On what he thought about his team's summer training, how much of his team was returnees vs. newcomers and what kind of potential he thought there was for state, regional and national honors: The summer went better than I expected. We had a goal for the boys to hit 500 miles and the girls 400 miles in a 12-week period. We had 24 boys over 500 (11 over 600), and 22 girls over 400 (8 over 500). We have a team camp each year in the Uintas (chain of mountains in northeastern Utah) at about 9,500 feet the first week of August. It really helps us build unity and focus going into the season.
We really didn't have much experience returning this year ... We knew we had some good young kids coming up, but they have far exceeded our expectations. It amazes me how much they have stepped up to try to keep our tradition going. They may lack experience in big races, but they make up for it in excitement, heart and fearlessness. They are so fun to be around because they just want to push hard, learn from their mistakes and become the best team they can be.
It has also helped to have a few new runners on the team already filling varsity spots. Our #1 on the girls' side at BYU was a freshman, Aubrey Argyle. She pushes the senior girls working to keep up with her, but she has also added this fresh, excited, sometimes silly personality that keeps us laughing and makes it so fun to train and race together. She has been just what we needed, in addition to some great seniors who have stepped into the leadership roles. Honestly, so many kids have stepped up as difference-makers for us this season, it is hard to point each of them out.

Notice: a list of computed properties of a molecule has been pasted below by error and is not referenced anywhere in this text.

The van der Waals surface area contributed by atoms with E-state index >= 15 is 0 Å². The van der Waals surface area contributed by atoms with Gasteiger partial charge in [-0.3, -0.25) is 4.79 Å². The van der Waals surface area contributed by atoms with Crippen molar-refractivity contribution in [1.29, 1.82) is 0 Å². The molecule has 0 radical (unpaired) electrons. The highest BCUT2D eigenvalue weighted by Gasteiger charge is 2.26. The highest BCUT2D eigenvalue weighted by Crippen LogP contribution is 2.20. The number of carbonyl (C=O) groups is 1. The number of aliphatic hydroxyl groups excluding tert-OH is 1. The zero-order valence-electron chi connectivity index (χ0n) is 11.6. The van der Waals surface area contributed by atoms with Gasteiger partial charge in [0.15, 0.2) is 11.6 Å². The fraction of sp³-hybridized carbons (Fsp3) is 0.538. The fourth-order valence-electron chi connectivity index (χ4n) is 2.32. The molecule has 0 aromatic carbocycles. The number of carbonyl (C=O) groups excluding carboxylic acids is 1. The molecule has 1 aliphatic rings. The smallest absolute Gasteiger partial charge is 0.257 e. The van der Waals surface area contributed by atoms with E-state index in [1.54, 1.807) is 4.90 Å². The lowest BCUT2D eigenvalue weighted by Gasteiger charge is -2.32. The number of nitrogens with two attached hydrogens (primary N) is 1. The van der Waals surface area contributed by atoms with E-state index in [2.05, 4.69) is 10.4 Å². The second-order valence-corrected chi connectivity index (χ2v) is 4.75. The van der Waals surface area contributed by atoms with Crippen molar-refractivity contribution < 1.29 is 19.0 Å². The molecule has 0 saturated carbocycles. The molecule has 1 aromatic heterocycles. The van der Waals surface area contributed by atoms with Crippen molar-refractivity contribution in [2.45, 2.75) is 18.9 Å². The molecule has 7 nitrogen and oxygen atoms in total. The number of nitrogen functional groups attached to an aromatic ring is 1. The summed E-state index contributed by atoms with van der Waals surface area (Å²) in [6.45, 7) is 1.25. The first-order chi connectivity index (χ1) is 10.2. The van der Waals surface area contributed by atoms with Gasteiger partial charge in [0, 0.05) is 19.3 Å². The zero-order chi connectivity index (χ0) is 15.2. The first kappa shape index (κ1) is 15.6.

(Vic Sailer, photorun.net photos at right of Davis alums winning NBNI titles as seniors: Brad Nye in the 2012 mile and Shea Martinez anchoring the 4x8 in 2013)
On how the BYU Autumn Classic went in terms of what they wanted to achieve: It was a good measure for us going into Bob Firman. The girls raced very well for this early in the season. Our goal was to put 5 girls in the top 10, and we did just that. I was very pleased with how we closed out the race. When it got tough, they all dug deep and raced for each other. It made all of the pain worth it.